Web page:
The hurricane season may have recently come to an end but Hazard Management Cayman Islands (HMCI) and the Department of Public Safety Communications (DPSC) continue their work to make Cayman better prepared for disasters than ever before.
“With an emergency, reaction time is everything. The government has made a significant commitment to increasing our capability to notify and mobilise the public in an emergency as quickly as possible,” said the Minister for Home Affairs, Hon. Tara Rivers, JP.
“This year and next should see a leap forward in how the country responds to disasters, and how the public is informed through investments made in communication technology,” she continued.
Development of Phase I of the National Emergency Notification System began in March 2018 and is now fully operational. The project established a system allowing HMCI and DPSC to interrupt radio broadcasts with warning messages across all three islands in the event of a sudden onset emergency.
“Our radio interrupt system is one of the first of its kind in the Caribbean. A lot of groundwork for the NENS was accomplished in Phase I and important lessons were learned. This will be fully leveraged as we embark on the implementation of Phase II of the NENS,” said the Director of DPSC, Mr Julian Lewis.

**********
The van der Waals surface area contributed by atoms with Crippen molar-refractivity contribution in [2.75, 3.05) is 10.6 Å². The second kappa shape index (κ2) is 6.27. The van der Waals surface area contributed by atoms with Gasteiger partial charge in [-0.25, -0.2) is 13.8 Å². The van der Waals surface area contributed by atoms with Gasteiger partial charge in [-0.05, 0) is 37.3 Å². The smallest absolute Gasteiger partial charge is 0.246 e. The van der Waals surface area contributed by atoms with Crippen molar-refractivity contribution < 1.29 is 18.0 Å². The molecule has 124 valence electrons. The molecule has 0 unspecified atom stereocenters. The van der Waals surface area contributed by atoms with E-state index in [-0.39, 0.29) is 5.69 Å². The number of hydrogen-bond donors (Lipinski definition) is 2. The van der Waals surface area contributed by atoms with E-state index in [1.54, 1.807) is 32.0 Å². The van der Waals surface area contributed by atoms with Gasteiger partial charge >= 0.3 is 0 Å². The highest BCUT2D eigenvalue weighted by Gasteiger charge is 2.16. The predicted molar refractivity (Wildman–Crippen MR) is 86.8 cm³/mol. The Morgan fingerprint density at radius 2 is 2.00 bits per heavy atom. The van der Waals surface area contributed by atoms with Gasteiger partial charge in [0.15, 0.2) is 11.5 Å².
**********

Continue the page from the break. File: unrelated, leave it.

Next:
The focus of Phase II is on broadening the number of communication channels available to disseminate emergency messages in order to reach the maximum number of individuals at once.
This involves investment in a centralised message distribution system including the creation of a new mobile alert application. Once complete, the public will be able to download the app free of charge and receive emergency notifications directly to their phones.
In addition, the new system will also enable simultaneous warning messages to be delivered via SMS, emails and social media, greatly reducing the time taken to disseminate critical messages to the public.
“We understand that more people generally have access to a mobile phone than would normally listen to the radio. However, a conscious decision was taken to implement radio interrupt capability in Phase I as it is the more robust and reliable channel,” commented the Director of HMCI, Ms Danielle Coleman.
“A battery powered radio should be part of everyone’s disaster kit as you can’t always rely on there being power or a mobile signal during an emergency. As a result, it made sense to ensure that notification via radio was the first step of the NENS that we can now expand on,” she continued.
Commenting on the added benefits of Phase II’s upgrades, Ms Coleman went on to say: “With hazard management, there is always more that can be done. By expanding the NENS and streamlining communications in Phase II, we free up first responders to focus on tackling the disaster and protecting the public.”
The purpose of the NENS is to notify the public in the event of a sudden onset emergency which requires them to take immediate action to protect their safety. Should the system be deployed, the message will specify the nature of the emergency and what the public should do in response.
The magnitude 5 earthquake which occurred in the early morning of Monday, 9 December 2019 did not pose an immediate threat to safety, therefore the NENS was not activated.
Phase II is expected to be completed by the end of quarter two in 2020 which will enable utilisation during hurricane season.